Dragon Ball GT (ドラゴンボールGT, Doragon Boru Ji Ti; GT meaning "Grand Tour") is the sequel to Dragon Ball Z, whose material is produced only by Toei Animation. The Dragon Ball GT series is the shortest of the Dragon Ball series, consisting of only 64 episodes; as opposed to its predecessor Dragon Ball Z which consisted of 291 episodes, and Dragon Ball which consisted of 153. Originally intended to span 40 episodes (ending after the Baby Saga), the series continued for another 24 episodes, and is concluded by the TV special Dragon Ball GT: A Hero's Legacy released after the Baby Saga.
The series again continues the adventures of Goku who, five years after the conclusion of Dragon Ball Z, is turned back into a child in the beginning of the series by the Black Star Dragon Balls and is forced to travel across the galaxy to retrieve them. The first half of the series focuses on Goku, Pan, and Trunks, while the second half brings back most of the prominent characters from Dragon Ball and Dragon Ball Z. It is the only series that is not based directly on the original story by Akira Toriyama. The series follows the Z Fighters against far more powerful foes such as Baby, Super 17 and the Shadow Dragons.
The first two anime series were directly based off the Dragon Ball manga, which took much longer to produce than the anime did. This often resulted in "filler" episodes, one of the most obvious of which is when Frieza tries to destroy Planet Namek with a five-minute timer, yet the battle lasted well over five episodes, much less five minutes. Since Dragon Ball GT was not based off of the manga, no filler episodes were required. As a result, four entire sagas (the Black Star Dragon Ball Saga, the Baby Saga, the Super 17 Saga, and the Shadow Dragon Saga) were completed in only 64 episodes.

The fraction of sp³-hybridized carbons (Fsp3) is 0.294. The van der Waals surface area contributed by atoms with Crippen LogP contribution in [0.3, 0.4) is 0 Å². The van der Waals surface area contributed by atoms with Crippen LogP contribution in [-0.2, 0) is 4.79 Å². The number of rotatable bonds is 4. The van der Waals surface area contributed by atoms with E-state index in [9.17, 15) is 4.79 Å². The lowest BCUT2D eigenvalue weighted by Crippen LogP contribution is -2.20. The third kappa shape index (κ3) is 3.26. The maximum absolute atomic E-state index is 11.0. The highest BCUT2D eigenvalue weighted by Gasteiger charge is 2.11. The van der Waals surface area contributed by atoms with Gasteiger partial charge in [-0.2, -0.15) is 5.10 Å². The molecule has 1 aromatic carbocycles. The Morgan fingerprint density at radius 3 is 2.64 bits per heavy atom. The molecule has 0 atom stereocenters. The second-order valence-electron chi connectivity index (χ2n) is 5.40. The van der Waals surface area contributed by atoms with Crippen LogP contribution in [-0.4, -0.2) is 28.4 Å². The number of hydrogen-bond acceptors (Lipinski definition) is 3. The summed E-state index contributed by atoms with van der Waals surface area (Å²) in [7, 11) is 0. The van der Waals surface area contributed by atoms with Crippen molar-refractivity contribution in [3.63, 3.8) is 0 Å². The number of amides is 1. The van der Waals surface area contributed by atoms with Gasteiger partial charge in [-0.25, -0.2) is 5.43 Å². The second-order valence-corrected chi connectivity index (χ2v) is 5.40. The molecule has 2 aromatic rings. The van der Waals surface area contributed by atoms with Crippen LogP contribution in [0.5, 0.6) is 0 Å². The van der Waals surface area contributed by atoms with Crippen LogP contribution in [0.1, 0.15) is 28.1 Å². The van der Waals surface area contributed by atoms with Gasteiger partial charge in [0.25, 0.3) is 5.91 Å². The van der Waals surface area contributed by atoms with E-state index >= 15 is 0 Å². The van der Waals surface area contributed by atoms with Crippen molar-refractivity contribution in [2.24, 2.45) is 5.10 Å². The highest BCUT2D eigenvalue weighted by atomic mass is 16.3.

Dragon Ball GT began on Fuji TV at 7:30 p.m. on Wednesday, February 7, 1996, exactly one week after the final episode of Dragon Ball Z. It ran for 64 episodes, the last of which aired on November 4, 1997. It has also been aired across Japan by the anime television network, Animax, where it is currently being regularly broadcast. Unlike the Dragonball and Dragon Ball Z series, the creator Akira Toriyama had only minor involvement in the show's early stages, setting forth the initial premise of the series, as well as creating designs for most of the villains and main characters, including newcomer Giru. Early episodes are much more comedic in tone, reminiscent of early Dragon Ball. The later episodes, however, are action-packed and feature the same sort of dramatic tone that existed in Dragon Ball Z. Originally intended to span 40 episodes (ending after the Baby Saga), the series continued for another 24 episodes, ending after two years on the air seemingly due to lower-than-expected ratings. There are no subsequent Dragon Ball anime or manga (rumors of new series have existed since the end of Dragon Ball GT in 1997, but are untrue), except the Dragon Ball Kai series which is simply a condensed remake of Dragon Ball Z rather than being an entirely new plotline.